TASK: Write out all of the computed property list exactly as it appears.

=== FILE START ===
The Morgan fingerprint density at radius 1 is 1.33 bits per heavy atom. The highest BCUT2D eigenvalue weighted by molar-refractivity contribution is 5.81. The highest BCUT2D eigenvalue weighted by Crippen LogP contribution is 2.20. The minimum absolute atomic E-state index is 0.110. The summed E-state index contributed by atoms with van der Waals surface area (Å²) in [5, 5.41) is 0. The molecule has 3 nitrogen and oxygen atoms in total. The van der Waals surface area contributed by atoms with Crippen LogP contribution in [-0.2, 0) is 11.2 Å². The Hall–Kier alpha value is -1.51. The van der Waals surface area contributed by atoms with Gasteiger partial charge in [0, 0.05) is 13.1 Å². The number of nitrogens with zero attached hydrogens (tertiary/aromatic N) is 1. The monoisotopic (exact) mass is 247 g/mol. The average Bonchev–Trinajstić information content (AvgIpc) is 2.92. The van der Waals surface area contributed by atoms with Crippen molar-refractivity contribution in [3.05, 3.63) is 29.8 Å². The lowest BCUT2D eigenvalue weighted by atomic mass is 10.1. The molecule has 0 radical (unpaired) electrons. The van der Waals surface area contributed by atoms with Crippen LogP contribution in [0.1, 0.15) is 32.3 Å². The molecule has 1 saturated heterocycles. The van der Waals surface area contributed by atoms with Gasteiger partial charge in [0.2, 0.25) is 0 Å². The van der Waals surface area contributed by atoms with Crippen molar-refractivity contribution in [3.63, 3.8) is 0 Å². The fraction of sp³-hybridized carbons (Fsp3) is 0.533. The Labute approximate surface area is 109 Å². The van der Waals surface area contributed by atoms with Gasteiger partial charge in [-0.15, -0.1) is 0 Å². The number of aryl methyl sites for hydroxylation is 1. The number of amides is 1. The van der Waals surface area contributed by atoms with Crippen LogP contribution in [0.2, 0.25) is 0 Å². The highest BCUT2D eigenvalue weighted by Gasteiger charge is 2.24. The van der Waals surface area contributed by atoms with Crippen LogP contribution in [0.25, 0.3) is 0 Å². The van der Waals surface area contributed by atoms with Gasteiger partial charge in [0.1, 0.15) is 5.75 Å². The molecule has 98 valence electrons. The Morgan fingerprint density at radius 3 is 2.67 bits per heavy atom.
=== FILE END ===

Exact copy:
The Morgan fingerprint density at radius 1 is 1.33 bits per heavy atom. The highest BCUT2D eigenvalue weighted by molar-refractivity contribution is 5.81. The highest BCUT2D eigenvalue weighted by Crippen LogP contribution is 2.20. The minimum absolute atomic E-state index is 0.110. The summed E-state index contributed by atoms with van der Waals surface area (Å²) in [5, 5.41) is 0. The molecule has 3 nitrogen and oxygen atoms in total. The van der Waals surface area contributed by atoms with Crippen LogP contribution in [-0.2, 0) is 11.2 Å². The Hall–Kier alpha value is -1.51. The van der Waals surface area contributed by atoms with Gasteiger partial charge in [0, 0.05) is 13.1 Å². The number of nitrogens with zero attached hydrogens (tertiary/aromatic N) is 1. The monoisotopic (exact) mass is 247 g/mol. The average Bonchev–Trinajstić information content (AvgIpc) is 2.92. The van der Waals surface area contributed by atoms with Crippen molar-refractivity contribution in [3.05, 3.63) is 29.8 Å². The lowest BCUT2D eigenvalue weighted by atomic mass is 10.1. The molecule has 0 radical (unpaired) electrons. The van der Waals surface area contributed by atoms with Crippen LogP contribution in [0.1, 0.15) is 32.3 Å². The molecule has 1 saturated heterocycles. The van der Waals surface area contributed by atoms with Gasteiger partial charge in [0.2, 0.25) is 0 Å². The van der Waals surface area contributed by atoms with Crippen molar-refractivity contribution in [3.63, 3.8) is 0 Å². The fraction of sp³-hybridized carbons (Fsp3) is 0.533. The Labute approximate surface area is 109 Å². The van der Waals surface area contributed by atoms with Gasteiger partial charge in [-0.15, -0.1) is 0 Å². The number of aryl methyl sites for hydroxylation is 1. The number of amides is 1. The van der Waals surface area contributed by atoms with Crippen LogP contribution in [0.2, 0.25) is 0 Å². The highest BCUT2D eigenvalue weighted by Gasteiger charge is 2.24. The van der Waals surface area contributed by atoms with Crippen LogP contribution in [0.25, 0.3) is 0 Å². The van der Waals surface area contributed by atoms with Gasteiger partial charge in [0.1, 0.15) is 5.75 Å². The molecule has 98 valence electrons. The Morgan fingerprint density at radius 3 is 2.67 bits per heavy atom.